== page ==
Gonzalez was a bat out of hell during his 2021 freshman campaign at Ole Miss. He started hot in 2022, but slumped down the stretch. When the Rebels entered the postseason, he lit back up. He has a mature approach to the plate, taking more walks than K’s, which is good to see for someone his age. He’s got soft hands and quick feet at shortstop, too, so I expect him to hang there. This season he’s getting on base an driving in runs at a constant pace.

10. Miami Marlins: Jack Hurley, OF, Virginia Tech
Miami needs a top-10 outfielder in their system. When they traded JJ Bleday to the Athletics, they took away their only proven outfielder. Hurley isn’t talked about much at the moment, but he’s mashing the ball down in Blacksburg. His stock is going to rise, and it might not be as far as a top-10 as I have here, but I expect teams will start to fall in love with him closer to the draft.

11. Los Angeles Angels: Hurston Waldrep, RHP, Florida
If you’ve followed my mock drafts, you know I’m always high on Florida pitchers. The Gators could be considered ‘Pitcher University’ with the names they’ve produced the past 20 years. Enter latest ace, Hurston Waldrep. He’s a right-handed gem with a plus-plus fastball and a mid-80s slider that has a devastating break hitters despise. His changeup could use some work but this kid has one of the highest ceilings of any player in this draft. He’s having a topsy-turvy 2023, which will hurt his stock, but I still expect him to hang around the top-20.

12. Arizona Diamondbacks: Aidan Miller, 3B, JW Mitchell HS (FL)
Incredible bat speed that has the potential for double-plus power, Miller performed so well in the summer showcase that he’s risen on every board. He’s got long arms, fluid wrist action, and great bat-to-ball mechanics. His defense is no joke either.

13. Chicago Cubs: Jacob Wilson, IF, Grand Canyon University
A more mature bat than most his age, Wilson is about has productive as they come. His approach at the plate you just don’t see from small school guys. I want to see what he does against better arms; that will be the true test for the California native.

14. Boston Red Sox: Thomas White, LHP, Phillips Academy (MA)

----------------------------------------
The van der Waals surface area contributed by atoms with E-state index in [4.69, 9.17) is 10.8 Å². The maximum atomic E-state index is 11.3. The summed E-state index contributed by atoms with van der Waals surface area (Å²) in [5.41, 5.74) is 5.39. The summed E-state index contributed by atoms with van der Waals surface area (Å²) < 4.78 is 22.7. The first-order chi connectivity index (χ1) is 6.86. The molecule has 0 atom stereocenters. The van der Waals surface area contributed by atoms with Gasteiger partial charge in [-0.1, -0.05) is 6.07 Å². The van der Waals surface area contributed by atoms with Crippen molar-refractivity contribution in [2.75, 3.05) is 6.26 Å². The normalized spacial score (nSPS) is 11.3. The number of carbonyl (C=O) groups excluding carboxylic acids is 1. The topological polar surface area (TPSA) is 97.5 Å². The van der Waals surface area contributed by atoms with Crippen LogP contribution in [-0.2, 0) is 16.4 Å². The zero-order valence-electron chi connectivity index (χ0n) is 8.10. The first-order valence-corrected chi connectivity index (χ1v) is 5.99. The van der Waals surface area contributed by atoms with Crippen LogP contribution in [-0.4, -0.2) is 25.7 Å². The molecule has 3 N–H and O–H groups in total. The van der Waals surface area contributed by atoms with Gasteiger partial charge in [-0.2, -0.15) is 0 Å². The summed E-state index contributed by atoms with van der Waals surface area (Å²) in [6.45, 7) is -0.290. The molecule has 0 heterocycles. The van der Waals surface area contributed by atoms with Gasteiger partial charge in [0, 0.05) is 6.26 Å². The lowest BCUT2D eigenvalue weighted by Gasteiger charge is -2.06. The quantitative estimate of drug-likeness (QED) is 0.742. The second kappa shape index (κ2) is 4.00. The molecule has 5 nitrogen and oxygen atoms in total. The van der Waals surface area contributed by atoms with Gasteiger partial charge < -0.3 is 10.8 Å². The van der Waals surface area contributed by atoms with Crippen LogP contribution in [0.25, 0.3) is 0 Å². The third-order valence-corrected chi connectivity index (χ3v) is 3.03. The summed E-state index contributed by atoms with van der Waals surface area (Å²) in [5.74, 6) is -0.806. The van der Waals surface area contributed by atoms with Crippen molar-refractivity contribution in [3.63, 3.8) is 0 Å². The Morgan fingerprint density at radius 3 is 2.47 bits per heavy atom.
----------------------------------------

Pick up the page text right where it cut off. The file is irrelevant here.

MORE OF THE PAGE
White has been known for sometime in the class. He’s got a premium body that’s developed nicely for a future big leaguer. There’s a ton of deception with his short-arm three-quarters delivery that frustrates hitters when trying to pick up his stuff. He’s also got large hands, which for a southpaw, is nice to see. He projects as a future starter.

15. Chicago White Sox: Kyle Teel, C, Virginia
Is Teel one of the best catchers in the last few years? No. I compare his game to a past prospect, now with the Detroit Tigers, Dillon Dingler. He can definitely hit and his power is spotty, but the power is still there, regardless of what others say. Thing is, will his hit tools still be there at higher levels? I’m thinking they’ll plateau. Dingler has had a hard time figuring it out in double-A. Teel could run into the same thing. Still, his ceiling is high and his floor is low, so I can see a team taking him in the middle of the first based on his ceiling alone.

16. San Francisco Giants: Kevin McGonigle, IF, Monsignor Bonner HS (PA)
McGonigle should stay at second base long term. He works well with whoever is at shortstop and can also be a .300, double-digit homer run guy at the plate too. Think Matt McLain or Ian Kinsler.

17. Baltimore Orioles: Noble Meyer, RHP, Jesuit HS
If there is a hidden gem in the first round it’s Meyer. His game is smooth. He looks bigger than 6’5″, and I’m sure he’s still growing. At 18-years old, his fastball can touch 98 consistently, and I don’t think it’s out of the realm of possibility to say he could hit 99 or 100 one day. I don’t want to get too excited about him, though, because it’s always hard to evaluate high schoolers accurately without talented bats to go against. If Meyer falls out of the top-20, I could see him staying true to his Oregon commitment and ride it out a couple years in college in hopes to get that top-10 money in a future draft.

18. Milwaukee Brewers: Tommy Troy, IF/OF, Stanford
Troy can play anywhere at a high rate. No one tool stands out for him, which could affect his draft stock, but if you stand back and just watch him, it’s not the lack of tools that should be focused on, it should be how he does everything right. His makeup. He’s mature at the plate. He comes up with the big hit when his team needs it. He rarely makes mistakes in the field. He’s a mix of Tommy Edman, Darin Erstad and Mark Kotsay rolled into one. While for some front offices that might be a boring pick, I look at him as a safe pick with high upside. You could put this guy in any lineup in any spot and he’ll find a way to succeed.